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Modern Data Center and Networking

(The New York Power Authority’s Integrated Smart Operations Center (iSOC))


- The Evolution of Data Centers

Infrastructure Is Everywhere - So Is Your Data. The role of I&O (intake and output) in the future will be to manage the global infrastructure and its associated services, moving away from only hardware and software. The end result will be an environment focused on enabling the rapid deployment of business services and deploying workloads to the right locations. 

As technologies like AI and machine learning are harnessed as competitive differentiators, planning for how explosive data growth will be managed is vital. Today, most of enterprise IT infrastructures will focus on centers of data, rather than traditional data centers.

Due to integration and connectivity, colocation and/or cloud partner ecosystems will be critical for future infrastructures. All workloads are not equal, and proper placement is key to unlocking their true potential to the business. Infrastructures are dynamic and must be able to change quickly, as markets and providers change Edge and IoT deployments are stretching infrastructures, shifting priorities and adding complexity.


- Next Generation Data Center

For many years, data centers have been the center of tech operations for businesses of all sizes, whether they manage their own data centers or rely on data centers as a service from third-party vendors. In any case, data centers are evolving; thanks to advanced technology like cognitive computing and predictive analytics, today’s data centers are becoming smarter and more capable. 

But what, exactly, does this mean for you and your business? Next generation data centers employ many new technologies, including:

  • Software-defined control. Next generation data centers rely on software-defined technologies as their logical layer, allowing for better control of physical and virtual resources.
  • Automation. One of the biggest priorities of a next generation data center is automation—streamlining workflows and reducing the burden of manual upkeep. Resources can be allocated dynamically, resulting in far greater efficiency and less room for error.
  • Machine learning. Many high-tech data centers now employ the use of machine learning and cognitive computing to learn from real-time data and adjust their performance on the fly.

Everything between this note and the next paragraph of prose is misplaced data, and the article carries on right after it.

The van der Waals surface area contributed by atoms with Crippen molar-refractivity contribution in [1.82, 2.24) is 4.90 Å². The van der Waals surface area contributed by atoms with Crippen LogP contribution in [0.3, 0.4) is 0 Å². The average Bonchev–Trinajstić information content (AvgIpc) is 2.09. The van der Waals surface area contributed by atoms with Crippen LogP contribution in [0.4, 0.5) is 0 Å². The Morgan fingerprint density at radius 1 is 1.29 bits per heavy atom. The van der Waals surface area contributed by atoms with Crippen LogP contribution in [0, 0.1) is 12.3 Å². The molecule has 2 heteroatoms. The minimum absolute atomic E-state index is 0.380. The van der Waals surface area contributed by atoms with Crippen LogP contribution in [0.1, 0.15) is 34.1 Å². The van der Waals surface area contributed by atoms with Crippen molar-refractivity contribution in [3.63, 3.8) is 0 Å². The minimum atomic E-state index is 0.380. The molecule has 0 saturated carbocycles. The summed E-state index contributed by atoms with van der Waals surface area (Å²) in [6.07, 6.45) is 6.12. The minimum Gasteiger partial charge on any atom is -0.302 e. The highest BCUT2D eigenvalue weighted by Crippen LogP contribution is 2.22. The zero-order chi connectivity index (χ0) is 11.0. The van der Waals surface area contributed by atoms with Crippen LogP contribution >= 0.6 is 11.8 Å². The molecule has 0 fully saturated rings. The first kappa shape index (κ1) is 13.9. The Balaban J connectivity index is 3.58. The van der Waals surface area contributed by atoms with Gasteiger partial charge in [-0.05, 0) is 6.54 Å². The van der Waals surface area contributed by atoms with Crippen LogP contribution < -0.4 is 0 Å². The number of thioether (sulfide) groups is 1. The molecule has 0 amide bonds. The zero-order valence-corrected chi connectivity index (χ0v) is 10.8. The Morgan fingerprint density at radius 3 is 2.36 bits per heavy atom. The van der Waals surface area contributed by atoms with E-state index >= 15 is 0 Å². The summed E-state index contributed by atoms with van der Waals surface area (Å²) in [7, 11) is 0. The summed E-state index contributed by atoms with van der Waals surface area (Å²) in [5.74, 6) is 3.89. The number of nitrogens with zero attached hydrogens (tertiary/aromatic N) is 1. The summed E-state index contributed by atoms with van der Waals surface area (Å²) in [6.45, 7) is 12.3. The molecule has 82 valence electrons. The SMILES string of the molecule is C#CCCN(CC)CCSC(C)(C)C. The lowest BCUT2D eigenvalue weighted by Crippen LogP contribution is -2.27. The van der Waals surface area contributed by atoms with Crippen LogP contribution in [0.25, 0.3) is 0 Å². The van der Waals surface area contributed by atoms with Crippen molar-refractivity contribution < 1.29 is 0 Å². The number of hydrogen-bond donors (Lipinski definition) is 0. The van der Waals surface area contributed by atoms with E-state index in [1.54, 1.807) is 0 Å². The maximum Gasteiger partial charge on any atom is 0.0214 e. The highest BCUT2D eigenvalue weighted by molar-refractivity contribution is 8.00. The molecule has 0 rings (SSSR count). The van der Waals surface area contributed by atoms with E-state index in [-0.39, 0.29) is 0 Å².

[Granada, Spain - Civil Enginering Discoveries]

- Cloud + Data Center Transformation

Cloud computing is an on-demand service that has gained widespread traction in enterprise data centers. The cloud enables data centers to operate like the Internet, where computing resources can be accessed and shared as virtual resources in a secure and scalable manner. As with most technologies, trends start in the enterprise and move toward adoption by small business owners.

The use of cloud computing services and applications continues to increase at a rapid rate, leading to the rise of vast 'hyperscale' cloud data centers. Both consumer and business applications are contributing to the growing dominance of cloud services. 


- The Main Difference between a Cloud and a Data Center

Cloud computing lives in data centers, and we use networks to get to it. The main difference between a cloud and a data center is that a cloud is an off-premise form of computing that stores data on the Internet, whereas a data center refers to on-premise hardware that stores data within an organization's local network. While cloud services are outsourced to third-party cloud providers who perform all updates and ongoing maintenance, data centers are typically run by an in-house IT department.  

Although both types of computing systems can store data, as a physical unit, only a data center can store servers and other equipment. As such, cloud service providers use data centers to house cloud services and cloud-based resources. 

For cloud-hosting purposes, vendors also often own multiple data centers in several geographic locations to safeguard data availability during outages and other data center failures. When your data is stored on cloud servers, it automatically gets fragmented and duplicated across various locations for secure storage. In case there are any failures, your cloud services provider will make sure that there is a backup of your backup as well! 


- On-Demand Computing in Cloud Computing

On-demand computing is a delivery model in which computing resources are made available to the user as needed. The resources may be maintained within the user's enterprise, or made available by a cloud service provider.

Cloud computing is the on-demand availability of computer system resources, especially data storage and computing power, without direct active management by the user. The term is generally used to describe data centers available to many users over the Internet. Cloud computing has become the ideal way to deliver enterprise applications—and the preferred solution for companies extending their infrastructure or launching new innovations.


- Three Types of Cloud Data Centers

We’ve all learned that cloud computing lives in data centers, and we use Internet to get to it. That’s a useful model, but the truth is that we’ve been using three kinds of cloud computing for years now, and data center-based clouds are just the first type of cloud to reach mass adoption. The next best-known type of cloud, the overlay cloud, is spread across many data centers but functions independent of any one cloud. The least-known type of cloud is highly distributed on clients and devices and emerges from the ability of a single administrator to manage hundreds of thousands of devices from a single console.


[More to come ...]



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